Igor Kromin |   Consultant. Coder. Blogger. Tinkerer. Gamer.

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Since my game is going to use a hexagon grid system I decided to play around with various orientations of hexagons to see which way it would look the best. There are two ways a hexagon can be draw - with the point up or the flat side up. I think the results speak for themselves. With the hexagonal grid you can make some rather interesting looking buildings, which is why I chose this over a traditional square grid, even though it is quite a bit more effort.

This is what I started off with from the beginning, I thought the grid looked quite good this way. In the pointy orientation the 'row hexagons' are touching along a straight horizontal line, which makes it simpler to work with.

This is the more conventional use of a hexagonal grid however, with the flat side up. In this orientation, the hexagons along the X-axis are not touching in a straight line, instead every second hexagon 'dips' down, so the result is a jagged X axis. This makes it more difficult to work with, although it's possible to simply treat this as a rotation of 90 degrees of the pointy version.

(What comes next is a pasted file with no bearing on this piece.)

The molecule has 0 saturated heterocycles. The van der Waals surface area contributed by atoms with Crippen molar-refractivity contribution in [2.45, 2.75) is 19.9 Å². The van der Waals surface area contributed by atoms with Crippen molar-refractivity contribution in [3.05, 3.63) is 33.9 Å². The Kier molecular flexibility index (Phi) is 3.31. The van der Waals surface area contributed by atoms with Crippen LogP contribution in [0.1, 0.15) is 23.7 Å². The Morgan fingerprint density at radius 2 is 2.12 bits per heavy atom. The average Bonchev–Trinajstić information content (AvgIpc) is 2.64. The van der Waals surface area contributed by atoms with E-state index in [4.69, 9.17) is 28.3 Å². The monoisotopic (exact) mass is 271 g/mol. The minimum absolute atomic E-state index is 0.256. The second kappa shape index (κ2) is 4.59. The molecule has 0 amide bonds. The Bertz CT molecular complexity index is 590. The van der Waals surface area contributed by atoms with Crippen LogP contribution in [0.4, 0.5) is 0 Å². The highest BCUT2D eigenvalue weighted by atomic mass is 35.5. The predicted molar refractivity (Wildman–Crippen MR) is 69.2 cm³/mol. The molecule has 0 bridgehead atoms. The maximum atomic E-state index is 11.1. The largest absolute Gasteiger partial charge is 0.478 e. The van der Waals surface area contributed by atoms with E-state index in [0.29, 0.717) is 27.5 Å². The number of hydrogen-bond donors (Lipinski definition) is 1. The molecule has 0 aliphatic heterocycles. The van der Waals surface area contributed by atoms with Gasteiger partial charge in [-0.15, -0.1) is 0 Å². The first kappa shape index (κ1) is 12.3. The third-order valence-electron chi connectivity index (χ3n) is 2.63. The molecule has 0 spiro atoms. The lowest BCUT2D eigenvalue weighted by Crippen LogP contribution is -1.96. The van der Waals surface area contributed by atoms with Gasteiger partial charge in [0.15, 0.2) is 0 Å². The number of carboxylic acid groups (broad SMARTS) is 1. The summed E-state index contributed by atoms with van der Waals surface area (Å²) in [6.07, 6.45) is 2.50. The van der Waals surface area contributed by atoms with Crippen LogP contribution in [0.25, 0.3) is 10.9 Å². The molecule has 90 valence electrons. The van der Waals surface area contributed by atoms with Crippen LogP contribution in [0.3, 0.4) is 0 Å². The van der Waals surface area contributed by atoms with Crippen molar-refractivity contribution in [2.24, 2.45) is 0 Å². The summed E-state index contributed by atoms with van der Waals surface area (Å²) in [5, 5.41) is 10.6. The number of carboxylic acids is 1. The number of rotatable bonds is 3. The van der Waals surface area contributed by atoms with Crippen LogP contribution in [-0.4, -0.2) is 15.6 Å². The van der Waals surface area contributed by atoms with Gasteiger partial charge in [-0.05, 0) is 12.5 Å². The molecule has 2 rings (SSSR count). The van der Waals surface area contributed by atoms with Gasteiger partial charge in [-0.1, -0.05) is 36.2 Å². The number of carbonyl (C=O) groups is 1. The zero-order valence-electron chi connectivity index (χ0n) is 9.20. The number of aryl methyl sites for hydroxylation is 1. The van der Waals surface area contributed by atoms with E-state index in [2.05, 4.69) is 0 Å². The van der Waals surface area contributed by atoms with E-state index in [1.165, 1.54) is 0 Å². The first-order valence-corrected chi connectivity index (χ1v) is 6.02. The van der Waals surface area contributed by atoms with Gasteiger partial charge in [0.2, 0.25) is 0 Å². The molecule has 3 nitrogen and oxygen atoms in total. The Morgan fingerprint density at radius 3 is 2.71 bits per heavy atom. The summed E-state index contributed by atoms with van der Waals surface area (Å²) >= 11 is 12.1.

Now a grid on its own is not much to look at, so I decided to stick 'a building' on top of it, which is nothing but an extruded hexagon which looks like a hexagonal prism. I also squashed the hexagons along the Y-axis, this has the effect of giving it the illusion of perspective.

Looks quite good I thought.

Then I did the same for the other orientation and was blown away.

The flat side up orientation looks much more realistic once you start putting things on top of it.

I decided to make an unsquashed version too:

Even without the squashing/perspective fix, the flat side up wins in terms of being most pleasing to look at. I haven't tried to do a shear effect on it, but with that I would imagine the perspective would be even more realistic.


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